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Poland Round-Up

'Catastrophe for rape survivors' as Poland limits access to morning-after pill

A leading human rights organisation has warned a new law in Poland limiting access to emergency contraception will have a “catastrophic impact on rape survivors”.

The law, which comes into effect next month, ends prescription-free access to the morning-after pill. Andrzej Duda, the Polish president, gave his official consent to the law late on Friday despite the opposition of human rights groups and opinion polls showing must Poles opposed it.

“We consider it as another blow to women’s rights, and will affect teenagers and those in remote rural areas, and will have a particularly catastrophic impact on rape survivors,” said Draginja Nadazdin, director of Amnesty International in Poland, in a statement issued on Sunday.

Under the old law any female aged 15 or over could buy the morning-after pill over the counter but now anybody seeking it will have to a see a doctor first.

Critics say this could take too long to arrange and lead to unwanted pregnancies, even in the case of rape, because the pill has to be taken as soon as possible after sex.

Quick access to a doctor could be even harder for people in rural areas, and young girls in particular may baulk at seeing a physician owing to a sense of shame.

Konstanty Radziwill, the health minister in Poland’s conservative government, has justified the changes by arguing that hormonal means of contraception were being abused and had harmful health effects.

By being forced to see a doctor, the minister said, women will now “get advice on whether these substances negatively affect their health”.

He has also suggested the pill induced an early abortion.

Health experts have dismissed Mr Radziwill’s claims, pointing out the morning-after pill prevents conception rather than causing an abortion, and that there is little or no scientific evidence indicating it had harmful and long-lasting side-effects.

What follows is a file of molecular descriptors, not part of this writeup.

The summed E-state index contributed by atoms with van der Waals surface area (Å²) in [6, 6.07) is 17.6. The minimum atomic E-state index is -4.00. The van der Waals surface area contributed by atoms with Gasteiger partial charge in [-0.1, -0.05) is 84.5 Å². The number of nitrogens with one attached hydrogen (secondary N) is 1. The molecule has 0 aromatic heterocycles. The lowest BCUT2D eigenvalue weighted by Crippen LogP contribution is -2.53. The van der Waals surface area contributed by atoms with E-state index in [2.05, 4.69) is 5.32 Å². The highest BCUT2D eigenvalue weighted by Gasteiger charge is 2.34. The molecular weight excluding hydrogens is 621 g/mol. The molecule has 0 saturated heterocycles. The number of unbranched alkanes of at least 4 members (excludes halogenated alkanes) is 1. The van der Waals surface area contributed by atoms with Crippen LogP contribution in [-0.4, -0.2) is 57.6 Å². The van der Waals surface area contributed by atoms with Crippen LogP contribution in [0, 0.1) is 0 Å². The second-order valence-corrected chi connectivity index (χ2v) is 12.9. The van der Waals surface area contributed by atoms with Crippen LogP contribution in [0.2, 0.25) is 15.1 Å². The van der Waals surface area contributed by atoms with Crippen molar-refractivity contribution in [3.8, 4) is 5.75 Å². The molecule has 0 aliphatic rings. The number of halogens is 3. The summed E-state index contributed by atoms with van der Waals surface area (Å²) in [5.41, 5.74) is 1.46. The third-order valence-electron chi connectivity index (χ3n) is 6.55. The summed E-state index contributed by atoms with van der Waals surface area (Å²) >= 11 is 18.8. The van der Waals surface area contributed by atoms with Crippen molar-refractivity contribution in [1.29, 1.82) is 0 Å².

To some Poles the law is yet another attempt by Poland’s government to curry favour with the Roman Catholic Church, which opposed the use of the pill.

Late last year hundreds of thousands of people took to the streets across Poland after the government proposed an almost complete ban on abortion.

An April opinion poll showed that 57 per cent favoured continued prescription-free access to the morning-after pill.


Polish Government Chops Down Europe’s Primeval Forest

WARSAW, Poland, June 22, 2017 (ENS) – European environmentalists are ringing alarm bells to alert the world to what they say is a “nightmare” of destructive logging in the Bialoweza primeval forest on the border between Poland and Belarus.

This UNESCO World Heritage site is inhabited by European bison, elk, lynx and rare species of birds, such as the three-toed woodpecker and pygmy owl. The former hunting ground of the Russian tsars is a unique wilderness within Europe.

Under the pretext of fighting the bark beetle, Poland’s ultra-conservative government is chopping down the Bialowieza forest. The latest timber-harvesting machines are being used to fell ancient oak trees in the forest.

“My worst nightmare is coming true,” said biologist Adam Bohdan from the Wild Poland Foundation, which has been researching the forest for many years.

“Only international pressure can put a stop to this nightmare,” said Bohdan.

To protect the forest, Bohdan and his allies have set up a protest camp, and young people are chaining themselves to trees and bulldozers to stop the deforestation.

Jaroslaw Krogulec is head of conservation at the Polish Society for the Protection of Birds, or OTOP, which acts as BirdLife Poland. “The scale of man-made devastation that has been wreaked here in recent years is spine-chilling. Miles upon miles of forest have been logged,” he says.

“Effectively, we are in a state of ecological emergency. Vast stretches of this once magical forest resemble a natural disaster zone – but there is nothing ‘natural’ about this,” writes Krogulec in a plea for help co-authored by his colleague Gui-Xi Young. “This is human vandalism.”


Blockade in the Bialowieza Primeval Forest, June 8, 2017 (Photo by Greenpeace Polska)

“In the past weeks, our e-NGO coalition has updated UNESCO about the destruction and we call urgently on the {European] Commission to immediately start the second step of the infringement procedure and issue an official reasoned opinion without further delay.”

The situation on the ground clearly shows that Poland is not taking the concerns of the Commission into account and the case should be taken to court if necessary, write Krogulec and Young.

“The tragedy of Bialowieza is more than just the devastation of nature, it is the destruction of memory and the eradication of hope,” they mourn.

While the official national park is protected, logging is taking place in areas that have been given every other special recognition there is available – Natura 2000, UNESCO World Heritage and recognition under the UNESCO Man and the Biosphere Program.

“If the world can stand by and watch these areas disappear in silence, then what chance is left for the rest of our planet?” ask Krogulec and Young. They explain how the devastation of Bialowieza forest came about.

In 2008, intensive wood extraction from the forest motivated the European Commission to open a structured dialogue with Poland. A compromise set the logging limit at the level needed to fulfil only local community demand for wood. By 2013, the Commission closed the dialogue.